The Different Styles of Chinese Lion Dancing

The Different Styles of Chinese Lion Dancing

By Sifu Tony Shiu of the West Coast Lion Dance Troupe

There are three different styles of Chinese Lion dancing. The first is the northern style, which is, in a way, similar to a routine dance set. The head and tail move as one. They both move step for step in sync with the music, just like a ballerinas do when performing their show. The northern Lion is also known as the Peking Lion, which is not seen quite so often. It is actually a uniform the dancers must fit into, which makes them as one because there is only a arm's length of distance between the head and the tail.

The southern style is the second. This style is seen more often because of it's popularity. There are two types: the Old and the Young. The older adult lions will have a long white beard and are very colorful. The multi-colored lion heads are senior of all the Lions. He will usually serve as the trademark of an older or more established school. The younger lions will sport a short black colored beard and fur, and is used more often by a school which does not have a long standing in the community. The black Lion is the most aggressive out of all the Lions and is always looking for a fight so he can show that he is the meanest around. He will shake his head with vitality whenever he meets up with an older Lion and will usually try to provoke the adult Lion. But the adult Lion is more docile, more wiser, and knows exactly how to show the youngster the meaning of respect.

The third is the southern style lion dancing in a northern way. This is a fairly new type of Lion dancing. This style is used a lot in Lion Dance competitions, which are held all around the world. The southern/northern style made its way to the United States in the late 1980's. The dancers must practice often with each other so that they both get to know the timings of each and every movement that will be made during the show. They must gain the trust of their partner. With this style, the tailman is very important and must be very strong. He must be able to support the other main person, the headman, who will be jump up and land on top of the tailman's leg, hip, or shoulders. The tail of these Lions are much shorter than the southern Lion, but are longer than the northern Lion. The dancers also wear pants that matches the tail.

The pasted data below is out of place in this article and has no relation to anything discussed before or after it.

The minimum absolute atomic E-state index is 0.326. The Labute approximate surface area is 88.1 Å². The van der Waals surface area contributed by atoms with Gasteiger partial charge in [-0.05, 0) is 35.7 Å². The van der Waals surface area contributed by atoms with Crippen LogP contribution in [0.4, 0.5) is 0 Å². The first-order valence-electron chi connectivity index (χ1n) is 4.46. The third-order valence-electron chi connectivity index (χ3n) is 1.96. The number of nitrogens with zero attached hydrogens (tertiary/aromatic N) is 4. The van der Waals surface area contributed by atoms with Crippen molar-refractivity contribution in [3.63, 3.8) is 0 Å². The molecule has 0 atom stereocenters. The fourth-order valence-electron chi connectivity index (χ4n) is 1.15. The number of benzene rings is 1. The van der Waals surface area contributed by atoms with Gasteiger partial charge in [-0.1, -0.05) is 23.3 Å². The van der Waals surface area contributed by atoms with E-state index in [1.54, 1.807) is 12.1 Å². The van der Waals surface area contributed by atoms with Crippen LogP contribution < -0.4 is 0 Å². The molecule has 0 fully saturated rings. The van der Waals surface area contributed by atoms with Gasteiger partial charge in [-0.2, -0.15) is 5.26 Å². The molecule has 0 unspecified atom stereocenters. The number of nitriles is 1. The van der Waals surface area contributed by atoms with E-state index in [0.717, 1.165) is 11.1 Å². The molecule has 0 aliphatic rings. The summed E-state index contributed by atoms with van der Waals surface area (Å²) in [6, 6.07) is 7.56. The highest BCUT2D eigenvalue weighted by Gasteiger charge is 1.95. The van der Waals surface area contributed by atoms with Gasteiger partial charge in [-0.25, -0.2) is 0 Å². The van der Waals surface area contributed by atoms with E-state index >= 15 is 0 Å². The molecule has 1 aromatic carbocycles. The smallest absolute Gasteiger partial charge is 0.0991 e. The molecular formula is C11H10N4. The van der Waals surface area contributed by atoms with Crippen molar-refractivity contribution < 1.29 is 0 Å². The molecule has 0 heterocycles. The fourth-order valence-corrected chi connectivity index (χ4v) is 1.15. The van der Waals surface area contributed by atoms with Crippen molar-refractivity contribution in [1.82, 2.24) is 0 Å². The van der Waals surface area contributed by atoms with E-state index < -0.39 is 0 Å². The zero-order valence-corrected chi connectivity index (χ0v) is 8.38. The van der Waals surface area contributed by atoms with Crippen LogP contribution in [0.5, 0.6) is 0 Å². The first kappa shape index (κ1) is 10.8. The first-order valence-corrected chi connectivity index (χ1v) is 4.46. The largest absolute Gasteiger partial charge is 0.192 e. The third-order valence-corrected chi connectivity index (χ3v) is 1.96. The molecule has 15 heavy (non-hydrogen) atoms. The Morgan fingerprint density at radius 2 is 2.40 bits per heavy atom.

The southern style dancing in a northern way is being used widely all around the world. Today, just about every Lion Dance school is using this style when performing, including the West Coast Lion Dance Troupe.

How Lion Heads Are Made

The Chinese Lion Heads are all individually handmade by skilled craftsmen. The making of a Lion Head takes many long hours to complete. The heads are made of wood, thin cloth, and paper mache. The craftsman must first make the frame of the head out of wood tied together with strips of bamboo. When the frame is completed, the next step is to cover and form it into a shell with a layer of durable paper, which is secured to the frame by a paste type glue known as paper mache. Then very thin cloth is used for the next layer, followed by more layers of paper mache. Once the shell is dry, a base coat of paint is applied. Then the fluorescent and glossy paints are hand painted on to what now looks more like a Lion Head. After the paint has dried, clear paint or shellac is brushed on to give the head a very shiny appearance. This also keeps the paint from running if it gets wet and prolongs it's strenth and durability. Finally, the fur, eyes, eye lids, ears, mouth, pom pom balls, and mirror is put on, resulting in the final product: the Lion Head.


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